A co-op is a business owned by its members, who share the profits or benefits.

The International Cooperative Alliance defines a cooperative as “an autonomous association of persons united voluntarily to meet their common economic, social, and cultural needs and aspirations through a jointly owned and democratically-controlled enterprise."

Most food co-ops in the U.S. are consumer cooperatives, meaning they’re owned and governed by the people who shop at the stores. Unlike privately owned businesses where only a small group of investors benefit from profits, co-ops keep wealth in the community and distribute any surplus back to their owners. This business model creates a powerful economic force that benefits the co-op, its owners and the communities it serves.

The Seven Cooperative Principles

Co-ops are rooted in values similar to those many of us subscribe to personally, including self-responsibility, democracy, equality, honesty and social responsibility. In addition to these values, co-ops around the world look to seven internationally recognized principles to guide them:

  1. Voluntary and Open Membership | Co-ops are voluntary organizations, open to all persons able to use their services and willing to accept responsibilities of ownership, without discrimination.

  2. Democratic Member Control | Co-ops are democratic organizations controlled by their owners, who actively participate in setting their policies and making decisions. One owner, one vote.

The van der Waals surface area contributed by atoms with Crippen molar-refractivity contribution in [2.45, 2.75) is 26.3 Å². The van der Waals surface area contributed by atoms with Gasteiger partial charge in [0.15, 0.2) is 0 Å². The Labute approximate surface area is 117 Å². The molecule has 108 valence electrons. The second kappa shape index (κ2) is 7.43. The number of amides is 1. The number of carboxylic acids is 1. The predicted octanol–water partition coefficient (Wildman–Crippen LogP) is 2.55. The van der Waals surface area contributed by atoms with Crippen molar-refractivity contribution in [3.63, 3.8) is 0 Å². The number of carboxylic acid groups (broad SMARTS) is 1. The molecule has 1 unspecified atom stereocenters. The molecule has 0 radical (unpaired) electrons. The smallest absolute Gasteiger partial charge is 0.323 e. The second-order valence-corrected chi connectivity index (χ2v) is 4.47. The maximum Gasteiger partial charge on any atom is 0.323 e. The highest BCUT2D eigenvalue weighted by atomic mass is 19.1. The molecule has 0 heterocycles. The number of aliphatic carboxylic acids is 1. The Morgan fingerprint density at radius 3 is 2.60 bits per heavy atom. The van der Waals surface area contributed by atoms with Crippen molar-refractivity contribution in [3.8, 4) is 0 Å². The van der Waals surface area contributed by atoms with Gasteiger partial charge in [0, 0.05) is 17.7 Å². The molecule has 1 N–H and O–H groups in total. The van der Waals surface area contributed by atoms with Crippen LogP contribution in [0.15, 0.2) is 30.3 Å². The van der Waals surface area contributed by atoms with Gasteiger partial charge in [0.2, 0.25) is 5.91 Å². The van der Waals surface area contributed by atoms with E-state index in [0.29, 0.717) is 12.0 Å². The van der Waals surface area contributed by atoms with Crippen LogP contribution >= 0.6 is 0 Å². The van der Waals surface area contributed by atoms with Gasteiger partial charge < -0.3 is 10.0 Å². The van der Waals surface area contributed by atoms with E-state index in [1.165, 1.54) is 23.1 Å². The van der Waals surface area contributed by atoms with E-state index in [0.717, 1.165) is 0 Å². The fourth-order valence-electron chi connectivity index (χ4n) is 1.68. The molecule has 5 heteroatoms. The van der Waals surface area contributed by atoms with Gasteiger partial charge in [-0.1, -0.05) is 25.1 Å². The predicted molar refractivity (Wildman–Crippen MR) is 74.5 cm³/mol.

3. Members' Economic Participation | Owners contribute equitably to, and democratically control, the capital of their co-op.

  4. Autonomy and Independence | Co-ops are autonomous, self-help organizations controlled by their owners.

  5. Education, Training and Information | Co-ops provide education and training for their owners, board members, managers and employees so they can contribute effectively to the development of their co-op.

  6. Cooperation Among Cooperatives | Co-ops serve their owners most effectively and strengthen the Cooperative Movement by working together through local, national, regional and international structures.

  7. Concern for Community | Co-ops work for the sustainable development of their communities through policies approved by their owners.

As a result of these principles, co-ops like Eastside keep money, jobs and profits in the community and promote equity in relationships with farmers, producers, staff and owners.

National Cooperative Grocers

National Co+op Grocers (NCG) is a cooperative of retail food co-ops across the country. They represent over 200 stores with combined annual sales of nearly $2 billion. NCG unifies food co-ops to optimize operational and marketing resources, strengthen purchasing power, and offer more value to natural food co-op owners and shoppers everywhere. Learn more about NCG at strongertogether.coop!